Monday’s Suggestion

In Matt, Monday's Suggestion, Periodicals on November 15, 2010 by Two Barbers Tagged: , , , , , ,

Electric Literature

Art from an ad campaign run by Electric Literature and a nod to what has long been deemed, in the literature world, the essence of the commercialization beast and tackled in various ways

…is a quarterly literary magazine founded in 2009 that is distributed mainly through the internet; the first to take the plunge into the silent noise abyss. (

Prices for single copies range from about $5 on eBook, Kindle, and Sony Reader, to about $10 in print (which they produce per request); And yearly subscriptions cost $16 in electric formats including PDF and $32 in print, unless you don’t reside in one of our United States. Then it’ll cost you 56 US dollars.

The exciting feature is the iPhone app which I believe costs $16 as well, but then it seems as though you can get old issues for free, so I might be missing some subtlety.

On the “About” page, the Editors, Andy Hunter and Scott Lindenbaum, describe their cause for founding the company with a noticeable touch of survivor’s guilt:

“People of our generation—with one foot in the past and one in the future—must make sure that the media gap is bridged in a way that preserves and honors literature. We don’t want to be sentimental old folks in a world where literary fiction is only read by an esoteric few.”

And a creed:

“Electric Literature’s mission is to use new media and innovative distribution to return the short story to a place of prominence in popular culture.”

But they’re probably correct about reading being more accessible than conventional wisdom holds:

“We’re tired of hearing that literary fiction is doomed. Everywhere we look, people are reading—whether it be paperbooks, eBooks, blogs, tweets, or text messages…”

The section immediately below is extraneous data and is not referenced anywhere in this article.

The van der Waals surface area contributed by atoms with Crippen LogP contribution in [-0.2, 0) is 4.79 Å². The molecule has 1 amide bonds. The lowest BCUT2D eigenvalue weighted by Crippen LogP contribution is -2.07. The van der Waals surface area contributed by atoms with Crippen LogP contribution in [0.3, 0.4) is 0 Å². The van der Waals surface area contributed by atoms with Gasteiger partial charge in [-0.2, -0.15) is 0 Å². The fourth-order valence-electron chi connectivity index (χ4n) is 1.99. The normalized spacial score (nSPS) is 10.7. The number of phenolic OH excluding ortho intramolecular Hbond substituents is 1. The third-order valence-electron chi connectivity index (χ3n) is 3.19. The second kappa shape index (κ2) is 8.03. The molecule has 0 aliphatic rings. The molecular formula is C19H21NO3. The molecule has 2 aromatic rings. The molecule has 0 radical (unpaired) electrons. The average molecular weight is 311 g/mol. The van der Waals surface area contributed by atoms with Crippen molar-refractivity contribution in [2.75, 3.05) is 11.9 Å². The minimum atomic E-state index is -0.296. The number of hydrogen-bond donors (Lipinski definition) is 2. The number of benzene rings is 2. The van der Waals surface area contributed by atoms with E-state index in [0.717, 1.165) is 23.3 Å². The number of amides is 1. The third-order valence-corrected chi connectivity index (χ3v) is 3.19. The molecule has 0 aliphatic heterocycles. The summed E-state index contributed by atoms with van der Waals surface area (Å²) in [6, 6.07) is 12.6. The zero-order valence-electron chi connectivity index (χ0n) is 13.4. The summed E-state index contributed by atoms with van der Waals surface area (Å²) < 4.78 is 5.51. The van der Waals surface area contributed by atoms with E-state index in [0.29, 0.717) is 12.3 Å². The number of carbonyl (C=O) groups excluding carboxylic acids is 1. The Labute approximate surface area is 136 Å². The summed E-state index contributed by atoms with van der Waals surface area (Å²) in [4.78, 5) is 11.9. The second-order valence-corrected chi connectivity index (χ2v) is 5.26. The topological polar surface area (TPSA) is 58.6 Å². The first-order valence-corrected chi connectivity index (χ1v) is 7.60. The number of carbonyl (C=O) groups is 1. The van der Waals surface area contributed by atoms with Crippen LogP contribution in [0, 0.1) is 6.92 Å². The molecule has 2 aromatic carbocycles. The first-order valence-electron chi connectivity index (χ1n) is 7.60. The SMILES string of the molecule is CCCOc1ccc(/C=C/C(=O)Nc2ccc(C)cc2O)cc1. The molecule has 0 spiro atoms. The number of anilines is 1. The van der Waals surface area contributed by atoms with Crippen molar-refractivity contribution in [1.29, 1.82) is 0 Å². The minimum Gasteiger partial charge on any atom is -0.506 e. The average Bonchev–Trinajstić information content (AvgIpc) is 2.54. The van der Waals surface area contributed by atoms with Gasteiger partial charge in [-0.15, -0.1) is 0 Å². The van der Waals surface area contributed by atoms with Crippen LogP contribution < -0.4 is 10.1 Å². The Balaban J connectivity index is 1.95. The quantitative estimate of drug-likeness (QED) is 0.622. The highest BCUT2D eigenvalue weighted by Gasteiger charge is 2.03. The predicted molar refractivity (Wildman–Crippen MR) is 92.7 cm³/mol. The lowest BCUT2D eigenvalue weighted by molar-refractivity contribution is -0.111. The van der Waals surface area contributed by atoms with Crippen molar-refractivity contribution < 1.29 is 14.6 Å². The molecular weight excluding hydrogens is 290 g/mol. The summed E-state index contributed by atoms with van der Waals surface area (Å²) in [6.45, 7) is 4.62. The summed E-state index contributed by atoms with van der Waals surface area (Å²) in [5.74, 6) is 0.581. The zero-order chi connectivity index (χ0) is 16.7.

…cause if you pay attention, you’ll notice that everybody does read. It can surprise you in a way that subsequently makes you feel a little dumb or delinquent for having been surprised, the same way seeing someone eat carrots as an actual snack might surprise you and then sudden feelings that you’re maybe not normal, just unhealthy, spill in.

There were probably a few generations of stuffy old stone tablet snobs or crabby sentimentalists periodically declaring with finality and arrogance ‘the death of cuneiform as we know it’ before papyrus became the common method for record keeping, mass communication, and information sharing. Or there was probably a constituency of open minded urbanites who were yet sentimental about the way hand written calligraphy felt on the page and so treated the printing press like it was a moral conundrum. (That’s really not a knock on people’s right to think about what they feel is important to think about, or what they just want to think about. There really are legitimate moral considerations when it comes to technology that could revolutionize the way something important functions. It’s a joke, and more of an expression of frustration at the difficulty without guarantee of success, inherent to such problems, as well as the not-necesarily obtainable circumstances that are, never-the-less, necessary to facilitate said success, of which blogging does not provide.) Calligraphy is still thriving.

Four issues have be published so far (if published is even the right word anymore…)



They get creative and combine other popular viral art media with the literature at the center, an example of which is below; Although, I have to point out that the animation and music overtakes the quote, which is a somewhat ironic example of why literature is considered a dangered species of art.


This is the first installment of our magazine series that we will run periodically.


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